Fresh from retirement in 2014, Terrie’s first priority was to become a Master Gardener. She was ready to give her “left brain” a chance and try something new. Have you ever even heard of a Master Gardener? Even though there are Master Gardener programs in almost every county and state in the U.S., not many people know about it.
The Extension Master Gardener program (EMG) was started in 1972 in Washington state by Dr. David Gibby. Since then, it has reached all 50 states, several Canadian provinces, and even other countries like South Korea. It was uniquely designed to train volunteers to be environmental leaders in their community. Different universities in each state are in charge of their respective programs. In Georgia, the EMG is run by UGA Extension. According to the UGA Extension website, Master Gardeners are passionate individuals who “teach community members how to use gardening to improve their environment, personal health, and quality of life.” If you want to learn more about the federal program and see where you can get connected in each state, check out their website here. We will do a more in depth blog about becoming a Master Gardener in the near future.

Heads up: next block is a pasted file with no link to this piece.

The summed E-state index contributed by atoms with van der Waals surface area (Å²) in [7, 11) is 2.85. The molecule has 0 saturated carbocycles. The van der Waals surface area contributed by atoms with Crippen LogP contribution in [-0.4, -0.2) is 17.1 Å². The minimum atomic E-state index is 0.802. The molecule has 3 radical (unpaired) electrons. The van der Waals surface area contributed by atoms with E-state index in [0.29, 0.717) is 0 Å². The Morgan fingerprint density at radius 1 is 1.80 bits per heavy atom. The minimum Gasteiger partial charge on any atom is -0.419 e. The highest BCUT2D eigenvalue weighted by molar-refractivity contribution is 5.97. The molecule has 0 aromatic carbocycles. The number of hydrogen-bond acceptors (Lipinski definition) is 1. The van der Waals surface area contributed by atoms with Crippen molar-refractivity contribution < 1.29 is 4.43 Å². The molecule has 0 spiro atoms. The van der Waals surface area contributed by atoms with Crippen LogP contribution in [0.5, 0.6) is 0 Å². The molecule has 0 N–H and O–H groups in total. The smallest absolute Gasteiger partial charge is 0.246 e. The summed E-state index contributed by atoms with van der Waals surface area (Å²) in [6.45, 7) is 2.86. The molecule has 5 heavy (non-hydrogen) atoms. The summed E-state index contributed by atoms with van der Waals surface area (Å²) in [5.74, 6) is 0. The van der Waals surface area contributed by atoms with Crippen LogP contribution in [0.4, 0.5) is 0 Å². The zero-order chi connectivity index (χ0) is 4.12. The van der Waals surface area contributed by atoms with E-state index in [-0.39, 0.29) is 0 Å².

To become a Master Gardener, Terrie initially went through 3 months of classes, 2 days a week, with tests. She speaks fondly of these learning moments. UGA faculty and people from all over came to teach about various subjects and aspects of horticulture. Terrie says there was even a class with “Tomato Ron”, a guy who only grows tomatoes and yes, that is his name. More than anything, Terrie felt that these classes helped her form educated opinions on her own garden. She became more confident when working with plants along with other people and is now able to tell when someone is actually knowledgeable and good at listening to her wants.